Niu, Mutian ; Kebreab, Ermias ; Hristov, Alexander N. ; Oh, Joonpyo ; Arndt, Claudia ; Bannink, André ; Bayat, Ali R. ; Brito, André F. ; Boland, Tommy ; Casper, David ; Crompton, Les A. ; Dijkstra, Jan ; Eugène, Maguy A. ; Garnsworthy, Phil C. ; Haque, Md Najmul ; Hellwing, Anne L.F. ; Huhtanen, Pekka ; Kreuzer, Michael ; Kuhla, Bjoern ; Lund, Peter ; Madsen, Jørgen ; Martin, Cécile ; Mcclelland, Shelby C. ; Mcgee, Mark ; Moate, Peter J. ; Muetzel, Stefan ; Muñoz, Camila ; O'Kiely, Padraig ; Peiren, Nico ; Reynolds, Christopher K. ; Schwarm, Angela ; Shingfield, Kevin J. ; Storlien, Tonje M. ; Weisbjerg, Martin R. ; Yáñez-Ruiz, David R. ; Yu, Zhongtang - \ 2018
Global Change Biology (2018). - ISSN 1354-1013 - p. 3368 - 3389.
Dairy cows - Dry matter intake - Enteric methane emissions - Methane intensity - Methane yield - Prediction models
Enteric methane (CH4) production from cattle contributes to global greenhouse gas emissions. Measurement of enteric CH4 is complex, expensive, and impractical at large scales; therefore, models are commonly used to predict CH4 production. However, building robust prediction models requires extensive data from animals under different management systems worldwide. The objectives of this study were to (1) collate a global database of enteric CH4 production from individual lactating dairy cattle; (2) determine the availability of key variables for predicting enteric CH4 production (g/day per cow), yield [g/kg dry matter intake (DMI)], and intensity (g/kg energy corrected milk) and their respective relationships; (3) develop intercontinental and regional models and cross-validate their performance; and (4) assess the trade-off between availability of on-farm inputs and CH4 prediction accuracy. The intercontinental database covered Europe (EU), the United States (US), and Australia (AU). A sequential approach was taken by incrementally adding key variables to develop models with increasing complexity. Methane emissions were predicted by fitting linear mixed models. Within model categories, an intercontinental model with the most available independent variables performed best with root mean square prediction error (RMSPE) as a percentage of mean observed value of 16.6%, 14.7%, and 19.8% for intercontinental, EU, and United States regions, respectively. Less complex models requiring only DMI had predictive ability comparable to complex models. Enteric CH4 production, yield, and intensity prediction models developed on an intercontinental basis had similar performance across regions, however, intercepts and slopes were different with implications for prediction. Revised CH4 emission conversion factors for specific regions are required to improve CH4 production estimates in national inventories. In conclusion, information on DMI is required for good prediction, and other factors such as dietary neutral detergent fiber (NDF) concentration, improve the prediction. For enteric CH4 yield and intensity prediction, information on milk yield and composition is required for better estimation.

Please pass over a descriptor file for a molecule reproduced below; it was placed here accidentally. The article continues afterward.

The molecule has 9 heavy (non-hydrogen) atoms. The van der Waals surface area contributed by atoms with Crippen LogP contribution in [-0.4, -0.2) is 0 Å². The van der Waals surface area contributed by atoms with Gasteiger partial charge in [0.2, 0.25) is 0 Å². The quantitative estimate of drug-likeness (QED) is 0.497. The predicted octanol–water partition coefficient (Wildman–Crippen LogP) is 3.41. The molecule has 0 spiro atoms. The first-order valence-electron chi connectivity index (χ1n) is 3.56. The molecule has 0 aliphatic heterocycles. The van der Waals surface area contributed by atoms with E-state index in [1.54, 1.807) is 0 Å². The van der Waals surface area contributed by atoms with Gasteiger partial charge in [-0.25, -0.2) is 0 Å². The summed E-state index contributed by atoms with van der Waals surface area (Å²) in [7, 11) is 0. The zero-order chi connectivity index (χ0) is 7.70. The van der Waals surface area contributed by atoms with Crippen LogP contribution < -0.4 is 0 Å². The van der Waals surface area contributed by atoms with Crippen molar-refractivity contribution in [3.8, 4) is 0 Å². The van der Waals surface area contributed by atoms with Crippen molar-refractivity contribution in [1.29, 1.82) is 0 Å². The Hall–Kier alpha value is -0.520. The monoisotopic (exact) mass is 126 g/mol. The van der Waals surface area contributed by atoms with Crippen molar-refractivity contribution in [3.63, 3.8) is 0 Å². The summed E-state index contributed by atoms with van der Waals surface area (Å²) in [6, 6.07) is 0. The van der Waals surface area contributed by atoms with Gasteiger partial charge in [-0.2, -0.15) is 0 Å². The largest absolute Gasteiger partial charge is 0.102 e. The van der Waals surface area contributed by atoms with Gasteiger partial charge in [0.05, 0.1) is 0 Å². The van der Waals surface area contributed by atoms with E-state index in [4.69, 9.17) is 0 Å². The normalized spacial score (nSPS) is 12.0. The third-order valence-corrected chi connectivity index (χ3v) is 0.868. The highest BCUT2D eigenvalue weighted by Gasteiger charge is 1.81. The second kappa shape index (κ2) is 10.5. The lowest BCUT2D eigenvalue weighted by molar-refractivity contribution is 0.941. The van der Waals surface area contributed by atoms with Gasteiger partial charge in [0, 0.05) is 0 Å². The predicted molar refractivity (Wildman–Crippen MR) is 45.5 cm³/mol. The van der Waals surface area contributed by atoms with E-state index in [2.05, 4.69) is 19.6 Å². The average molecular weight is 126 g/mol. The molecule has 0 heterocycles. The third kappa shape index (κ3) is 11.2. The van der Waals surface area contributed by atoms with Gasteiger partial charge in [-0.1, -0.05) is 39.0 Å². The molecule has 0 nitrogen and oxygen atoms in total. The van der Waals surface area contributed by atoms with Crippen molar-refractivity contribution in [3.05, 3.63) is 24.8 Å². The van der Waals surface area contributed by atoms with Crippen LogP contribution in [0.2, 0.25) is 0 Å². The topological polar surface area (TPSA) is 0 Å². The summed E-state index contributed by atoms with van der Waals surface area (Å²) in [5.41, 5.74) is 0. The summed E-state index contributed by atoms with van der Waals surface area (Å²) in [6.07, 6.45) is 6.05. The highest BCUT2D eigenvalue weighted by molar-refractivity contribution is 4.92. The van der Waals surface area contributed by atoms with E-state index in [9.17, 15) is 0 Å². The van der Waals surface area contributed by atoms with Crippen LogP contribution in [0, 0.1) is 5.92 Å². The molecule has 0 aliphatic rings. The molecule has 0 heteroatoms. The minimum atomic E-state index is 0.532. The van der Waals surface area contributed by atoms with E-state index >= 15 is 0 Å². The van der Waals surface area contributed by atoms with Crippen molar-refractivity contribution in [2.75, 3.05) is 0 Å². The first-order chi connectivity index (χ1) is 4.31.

Dynamics of volatile fatty acids, hydrogen, and methane in dairy cattle: A model of rumen metabolic pathways
Lingen, H.J. van; Fadel, J.G. ; Moraes, L.E. ; Kebreab, Ermias ; Bannink, A. ; Dijkstra, J. - \ 2018
On the stability and finite-size effects of a columnar phase in single-component systems of hard-rod-like particles
Dussi, Simone ; Chiappini, Massimiliano ; Dijkstra, Marjolein - \ 2018
Molecular Physics 116 (2018)21-22. - ISSN 0026-8976 - p. 2792 - 2805.